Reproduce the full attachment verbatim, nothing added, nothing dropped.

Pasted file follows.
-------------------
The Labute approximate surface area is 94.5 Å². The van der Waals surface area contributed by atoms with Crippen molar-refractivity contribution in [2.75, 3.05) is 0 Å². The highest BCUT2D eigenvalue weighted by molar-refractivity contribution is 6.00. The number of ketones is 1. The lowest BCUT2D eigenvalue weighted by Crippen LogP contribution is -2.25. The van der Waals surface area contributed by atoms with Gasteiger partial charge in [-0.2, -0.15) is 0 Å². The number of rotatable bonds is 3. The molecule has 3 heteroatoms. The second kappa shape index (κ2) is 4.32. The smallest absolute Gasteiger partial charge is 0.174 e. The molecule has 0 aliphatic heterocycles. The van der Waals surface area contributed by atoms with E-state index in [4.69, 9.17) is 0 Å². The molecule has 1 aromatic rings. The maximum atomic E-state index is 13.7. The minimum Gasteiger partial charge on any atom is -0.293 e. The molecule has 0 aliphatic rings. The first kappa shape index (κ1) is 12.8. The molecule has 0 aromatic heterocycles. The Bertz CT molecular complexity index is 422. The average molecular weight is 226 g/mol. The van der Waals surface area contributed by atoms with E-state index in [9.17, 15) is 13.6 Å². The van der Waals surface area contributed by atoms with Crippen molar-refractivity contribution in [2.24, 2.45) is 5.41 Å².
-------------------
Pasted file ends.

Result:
The Labute approximate surface area is 94.5 Å². The van der Waals surface area contributed by atoms with Crippen molar-refractivity contribution in [2.75, 3.05) is 0 Å². The highest BCUT2D eigenvalue weighted by molar-refractivity contribution is 6.00. The number of ketones is 1. The lowest BCUT2D eigenvalue weighted by Crippen LogP contribution is -2.25. The van der Waals surface area contributed by atoms with Gasteiger partial charge in [-0.2, -0.15) is 0 Å². The number of rotatable bonds is 3. The molecule has 3 heteroatoms. The second kappa shape index (κ2) is 4.32. The smallest absolute Gasteiger partial charge is 0.174 e. The molecule has 0 aliphatic heterocycles. The van der Waals surface area contributed by atoms with E-state index in [4.69, 9.17) is 0 Å². The molecule has 1 aromatic rings. The maximum atomic E-state index is 13.7. The minimum Gasteiger partial charge on any atom is -0.293 e. The molecule has 0 aliphatic rings. The first kappa shape index (κ1) is 12.8. The molecule has 0 aromatic heterocycles. The Bertz CT molecular complexity index is 422. The average molecular weight is 226 g/mol. The van der Waals surface area contributed by atoms with E-state index in [9.17, 15) is 13.6 Å². The van der Waals surface area contributed by atoms with Crippen molar-refractivity contribution in [2.24, 2.45) is 5.41 Å².